27 July 2011

Looking for 'someone who's close to the action' my right toe! They're looking for someone who doesn't rock the boat:


I remember thinking back in 2006-2009 as I watched 'them' terminate employments that 'they' were in the process of eliminating the 'troublemakers', a weeding out of the aging, the difficult, the office activist types who had morals, values, and principals that didn't include violating just about every single code of common decency there is. I remember frantically trying to get my mortgage paid off, the house renovations finished, the garden producing, and the pantry stocked before they came for me-I knew they would sooner or later because in the end, I am a troublesome employee to the corporate Human Resources people.

I was a team player, I did 'play ball', but not to the extent of crossing that line-I never became ruthless, I never went corporate; I never lied, cheated, or back-stabbed. Credit to the team member to whom it was genuinely due even when it was someone we all heartily disliked, and I expected it back from the others. All the while I knew things 'out there' were so bad that my coworkers would throw me to the wolves, under the bus, etc, and oh yes, they did. People were so desperate to keep their jobs that I have some unpleasant suspicions about the acts some were willing to commit.

And when I politely refused to go along to the pub/lake-side BBQ/ride on the boss's yacht, I knew my days were numbered.

And I knew that because things were so bad out there, and because I was over 50 (53 when I lost my job), and because I don't play bulls*it games, I knew I was in for a very rocky ride.

And of course it was a very rocky ride both before and after losing my job. Finally, on 28 September 2009 I joined the ranks of the unemployed. I mechanically went about the things I needed to do-cancelled the cable and Internet, put out the word I was looking and would do odd-jobs ("Say, I can fix that wall your husband punched, trade me...") in barter or for cash. Thank-God I knew how to sink a wall anchor, patch a wall, replace a light switch; thank-God I knew how to sew, crochet, and garden and hunt and clean game-all my very valuable skills put to barter and personal use to save the cash I'd managed to stash. But it was a very rough time, those three months of unemployment I went through. I never really got another job, either, not the sort I was looking for-one I could stay in for years until I was finally ready to stay home all day becoming the cat lady-neighbourhood grannie.

So. Two years later the New York Times is publishing a piece on how hard it is to find a job when you haven't got one and how that is cutting millions out of potential employment. I like the Times, I've been reading it for decades. LA and NYT, the two best newspapers on the rack, back in the day, with the Chicago Tribune and Boston Globe thrown in if there was enough spare change on the dashboard.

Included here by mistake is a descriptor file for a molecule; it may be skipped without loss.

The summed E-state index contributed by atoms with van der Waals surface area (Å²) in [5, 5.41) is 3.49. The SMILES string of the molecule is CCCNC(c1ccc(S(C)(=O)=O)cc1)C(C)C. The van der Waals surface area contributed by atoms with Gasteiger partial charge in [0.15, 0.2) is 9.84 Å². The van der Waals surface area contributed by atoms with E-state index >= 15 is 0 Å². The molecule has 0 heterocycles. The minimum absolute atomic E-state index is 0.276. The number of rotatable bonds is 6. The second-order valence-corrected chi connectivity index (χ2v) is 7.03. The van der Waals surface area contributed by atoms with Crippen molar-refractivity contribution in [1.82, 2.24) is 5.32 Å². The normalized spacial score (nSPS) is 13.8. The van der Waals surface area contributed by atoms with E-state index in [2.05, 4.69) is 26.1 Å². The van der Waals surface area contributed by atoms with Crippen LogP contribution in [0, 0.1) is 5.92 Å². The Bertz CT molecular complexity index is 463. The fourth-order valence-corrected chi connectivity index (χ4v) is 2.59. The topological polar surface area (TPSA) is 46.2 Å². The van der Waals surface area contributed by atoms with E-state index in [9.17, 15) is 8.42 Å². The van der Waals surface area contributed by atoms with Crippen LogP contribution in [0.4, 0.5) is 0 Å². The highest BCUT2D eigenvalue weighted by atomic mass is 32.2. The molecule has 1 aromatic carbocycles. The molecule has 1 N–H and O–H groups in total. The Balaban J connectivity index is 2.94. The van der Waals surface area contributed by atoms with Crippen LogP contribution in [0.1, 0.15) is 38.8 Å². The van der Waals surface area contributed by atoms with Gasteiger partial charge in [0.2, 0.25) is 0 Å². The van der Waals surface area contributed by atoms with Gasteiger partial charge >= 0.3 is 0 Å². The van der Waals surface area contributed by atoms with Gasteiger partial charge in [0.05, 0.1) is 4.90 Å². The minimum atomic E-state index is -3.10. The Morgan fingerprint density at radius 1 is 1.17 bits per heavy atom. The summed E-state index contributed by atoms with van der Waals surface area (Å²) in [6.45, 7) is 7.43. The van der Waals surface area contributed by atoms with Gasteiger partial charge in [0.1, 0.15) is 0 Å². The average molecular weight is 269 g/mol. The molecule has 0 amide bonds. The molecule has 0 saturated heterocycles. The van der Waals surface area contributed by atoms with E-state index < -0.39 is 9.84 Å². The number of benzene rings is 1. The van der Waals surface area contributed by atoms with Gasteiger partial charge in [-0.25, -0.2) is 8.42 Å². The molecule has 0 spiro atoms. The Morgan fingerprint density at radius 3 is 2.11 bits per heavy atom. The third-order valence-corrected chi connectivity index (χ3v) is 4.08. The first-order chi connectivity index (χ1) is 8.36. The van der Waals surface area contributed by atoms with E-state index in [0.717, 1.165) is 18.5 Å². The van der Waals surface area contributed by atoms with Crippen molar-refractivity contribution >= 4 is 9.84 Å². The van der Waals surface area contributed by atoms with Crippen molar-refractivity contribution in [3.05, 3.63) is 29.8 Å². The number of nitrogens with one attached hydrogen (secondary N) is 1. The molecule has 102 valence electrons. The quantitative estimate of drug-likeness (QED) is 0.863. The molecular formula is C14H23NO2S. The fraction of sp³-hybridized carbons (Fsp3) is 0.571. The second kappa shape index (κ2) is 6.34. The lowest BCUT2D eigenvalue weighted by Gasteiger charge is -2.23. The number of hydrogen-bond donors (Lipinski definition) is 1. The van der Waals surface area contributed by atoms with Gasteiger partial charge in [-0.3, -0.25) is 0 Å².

But the Times missed the most important reason the well-qualified-yet-currently-unemployed are being eliminated from the CV (resume) queue-they were 'let go' from their last positions because they were undesirable for reasons sometimes so subtle the newly unemployed were utterly clueless as to what the hell had just happened.

I watched my now former employers 'let-go' a woman who'd used her horribly expensive company health plan to beat the first round of breast cancer.

I watched my now former employers 'let-go' several of us women past the age of 45-many of us scant years from being vested, so we missed out on our pensions.

I watched my now former employers...well, name the typical corporate dastardly anti-employee deed, and for over four years I watched those bastards commit it. Speaking up never did any good and trying to see it from the company point of view was incredibly stupid now that I think about it. To read the NYT saying that the reason those of us who are unemployed for over nine months are likely never going to find a job because we 'are out of the loop' is insulting, too easy, and at best naive.

We lost our jobs because we were troublemakers of one sort or another, and that is all there is to it. We were troublemakers in the corporate eye-we had to go because we used our insurance, might use our insurance, and/or wouldn't play the corporate games to the extent of selling our souls to the devil to keep up our house/car/credit card payments. Since I didn't have a mortgage, car payment, or credit cards, I was suspect; because I was getting older and would presumably soon begin to use my health insurance, I was a potential drain on their bottom line; because I wouldn't lie, cheat, or otherwise back-stab my coworkers, I wasn't really a team player, now was I?

I'm not an unusual case, I watched my now former employers get rid of everyone like me.

Our unemployment is the secret signal to potential new employers that we are the troublemakers who have been weeding out for them. We are unemployable now because when we lost our jobs we were unemployable to the corporations that insisted we permit them to own us by our refusal to be owned.